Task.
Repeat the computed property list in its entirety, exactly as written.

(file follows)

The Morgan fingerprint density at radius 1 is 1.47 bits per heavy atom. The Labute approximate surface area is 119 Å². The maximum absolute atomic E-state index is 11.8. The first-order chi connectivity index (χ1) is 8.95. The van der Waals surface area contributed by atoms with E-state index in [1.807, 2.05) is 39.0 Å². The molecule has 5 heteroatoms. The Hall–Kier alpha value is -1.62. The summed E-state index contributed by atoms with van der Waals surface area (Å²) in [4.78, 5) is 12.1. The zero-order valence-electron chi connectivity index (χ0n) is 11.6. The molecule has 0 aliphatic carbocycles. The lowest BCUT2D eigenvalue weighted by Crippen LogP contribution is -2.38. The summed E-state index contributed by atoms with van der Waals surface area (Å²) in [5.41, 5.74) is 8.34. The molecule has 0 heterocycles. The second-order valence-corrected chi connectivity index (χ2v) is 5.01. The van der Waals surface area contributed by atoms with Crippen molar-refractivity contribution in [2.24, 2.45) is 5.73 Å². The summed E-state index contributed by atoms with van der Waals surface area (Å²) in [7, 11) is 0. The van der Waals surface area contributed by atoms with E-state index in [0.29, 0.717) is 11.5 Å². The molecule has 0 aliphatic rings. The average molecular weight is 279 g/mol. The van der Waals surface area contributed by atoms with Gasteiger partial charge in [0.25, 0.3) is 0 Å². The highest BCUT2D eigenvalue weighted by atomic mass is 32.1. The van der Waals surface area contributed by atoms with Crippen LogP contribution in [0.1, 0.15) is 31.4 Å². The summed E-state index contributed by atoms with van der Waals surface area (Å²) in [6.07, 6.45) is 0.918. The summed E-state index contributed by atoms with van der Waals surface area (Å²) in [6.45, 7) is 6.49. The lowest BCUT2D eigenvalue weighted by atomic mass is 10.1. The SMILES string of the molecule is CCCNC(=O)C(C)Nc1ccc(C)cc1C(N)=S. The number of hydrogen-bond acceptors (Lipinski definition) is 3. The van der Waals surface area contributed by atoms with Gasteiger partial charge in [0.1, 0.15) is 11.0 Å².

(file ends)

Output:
The Morgan fingerprint density at radius 1 is 1.47 bits per heavy atom. The Labute approximate surface area is 119 Å². The maximum absolute atomic E-state index is 11.8. The first-order chi connectivity index (χ1) is 8.95. The van der Waals surface area contributed by atoms with E-state index in [1.807, 2.05) is 39.0 Å². The molecule has 5 heteroatoms. The Hall–Kier alpha value is -1.62. The summed E-state index contributed by atoms with van der Waals surface area (Å²) in [4.78, 5) is 12.1. The zero-order valence-electron chi connectivity index (χ0n) is 11.6. The molecule has 0 aliphatic carbocycles. The lowest BCUT2D eigenvalue weighted by Crippen LogP contribution is -2.38. The summed E-state index contributed by atoms with van der Waals surface area (Å²) in [5.41, 5.74) is 8.34. The molecule has 0 heterocycles. The second-order valence-corrected chi connectivity index (χ2v) is 5.01. The van der Waals surface area contributed by atoms with Crippen molar-refractivity contribution in [2.24, 2.45) is 5.73 Å². The summed E-state index contributed by atoms with van der Waals surface area (Å²) in [7, 11) is 0. The van der Waals surface area contributed by atoms with E-state index in [0.29, 0.717) is 11.5 Å². The molecule has 0 aliphatic rings. The average molecular weight is 279 g/mol. The van der Waals surface area contributed by atoms with Gasteiger partial charge in [0.25, 0.3) is 0 Å². The highest BCUT2D eigenvalue weighted by atomic mass is 32.1. The van der Waals surface area contributed by atoms with Crippen LogP contribution in [0.1, 0.15) is 31.4 Å². The summed E-state index contributed by atoms with van der Waals surface area (Å²) in [6.07, 6.45) is 0.918. The summed E-state index contributed by atoms with van der Waals surface area (Å²) in [6.45, 7) is 6.49. The lowest BCUT2D eigenvalue weighted by atomic mass is 10.1. The SMILES string of the molecule is CCCNC(=O)C(C)Nc1ccc(C)cc1C(N)=S. The number of hydrogen-bond acceptors (Lipinski definition) is 3. The van der Waals surface area contributed by atoms with Gasteiger partial charge in [0.1, 0.15) is 11.0 Å².